It is fun to see who makes the list and who doesn’t (why Jancis and not Oz?), but the ranking is more interesting if you strip out the personalities and consider what market forces they represent. Herewith my version of this  story.

The world of wine is very unsettled. Although wine is one of the most fragmented global industries (much less concentrated than beer or spirits, for example), size matters more and more as consolidation continues. [Hence the power of Constellation Brands, Pernod Ricard and Southern Wine & Spirits.] Reputation matters, of course [Parker and Robinson], but the world is changing and everything is up for grabs from how and where wine is sold [Costco and Tesco] to how the bottle is sealed [Alcan].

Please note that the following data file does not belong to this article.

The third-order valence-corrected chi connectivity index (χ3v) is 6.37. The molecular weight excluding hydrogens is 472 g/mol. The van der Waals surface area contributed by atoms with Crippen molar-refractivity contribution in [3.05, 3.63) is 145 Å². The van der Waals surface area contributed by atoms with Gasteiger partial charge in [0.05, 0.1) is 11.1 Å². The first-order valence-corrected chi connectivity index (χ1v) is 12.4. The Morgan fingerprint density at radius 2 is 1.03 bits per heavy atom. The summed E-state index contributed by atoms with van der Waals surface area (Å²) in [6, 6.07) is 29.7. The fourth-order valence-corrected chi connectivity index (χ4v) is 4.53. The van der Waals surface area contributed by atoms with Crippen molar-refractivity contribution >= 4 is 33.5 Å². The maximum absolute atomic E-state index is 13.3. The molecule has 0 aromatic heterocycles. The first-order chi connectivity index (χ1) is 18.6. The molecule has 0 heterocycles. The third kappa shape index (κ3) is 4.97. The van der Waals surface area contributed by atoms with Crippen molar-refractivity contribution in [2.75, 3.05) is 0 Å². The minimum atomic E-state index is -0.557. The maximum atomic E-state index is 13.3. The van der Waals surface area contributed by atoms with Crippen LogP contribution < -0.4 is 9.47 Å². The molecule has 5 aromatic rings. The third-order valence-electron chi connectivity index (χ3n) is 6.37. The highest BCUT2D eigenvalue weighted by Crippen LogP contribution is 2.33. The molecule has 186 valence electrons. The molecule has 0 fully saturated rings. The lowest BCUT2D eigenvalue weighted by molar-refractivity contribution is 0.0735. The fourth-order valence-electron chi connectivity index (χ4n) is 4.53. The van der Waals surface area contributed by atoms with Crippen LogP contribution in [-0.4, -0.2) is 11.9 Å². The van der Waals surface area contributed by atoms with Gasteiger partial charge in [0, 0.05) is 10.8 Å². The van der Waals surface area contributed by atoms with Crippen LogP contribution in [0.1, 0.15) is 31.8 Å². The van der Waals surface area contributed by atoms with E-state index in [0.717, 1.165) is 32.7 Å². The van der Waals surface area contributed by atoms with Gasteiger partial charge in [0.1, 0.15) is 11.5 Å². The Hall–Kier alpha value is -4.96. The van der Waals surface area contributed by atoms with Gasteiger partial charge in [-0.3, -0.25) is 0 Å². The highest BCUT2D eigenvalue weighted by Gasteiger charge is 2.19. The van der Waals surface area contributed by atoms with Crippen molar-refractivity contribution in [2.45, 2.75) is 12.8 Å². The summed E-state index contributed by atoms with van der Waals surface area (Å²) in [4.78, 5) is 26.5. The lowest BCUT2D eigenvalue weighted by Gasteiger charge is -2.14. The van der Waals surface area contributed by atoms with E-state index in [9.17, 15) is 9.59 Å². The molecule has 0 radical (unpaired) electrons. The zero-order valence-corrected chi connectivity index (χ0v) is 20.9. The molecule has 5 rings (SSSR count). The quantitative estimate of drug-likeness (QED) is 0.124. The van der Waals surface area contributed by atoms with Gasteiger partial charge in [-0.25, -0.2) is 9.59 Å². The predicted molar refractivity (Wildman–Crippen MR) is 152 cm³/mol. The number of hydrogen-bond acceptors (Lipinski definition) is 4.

Although change is generally associated with New World wine, this is no longer the case. The biggest threats to “business as usual” for Old World wine come from inside the European Union itself. On one hand, the new EU wine regime [Mariann Fischer Boel] will pressure Old World wine to compete with the New World head-on and without continuing EU support. On the other hand we have an unexpected prohibitionist movement [symbolized by Sarkozy] that seeks to regulate wine like the Americans do (even as some parts of America are changing) — as a dangerous controlled substance. It is thus imperative for Old World wine to master the tricks of the New World industry — tricks that Constellation and Southern and Costco symbolize.

These changes take place, of course  within the context of the expanding global market, global climate change and a continuing global economic crisis (that’s where a wine economist would have been a useful inclusion).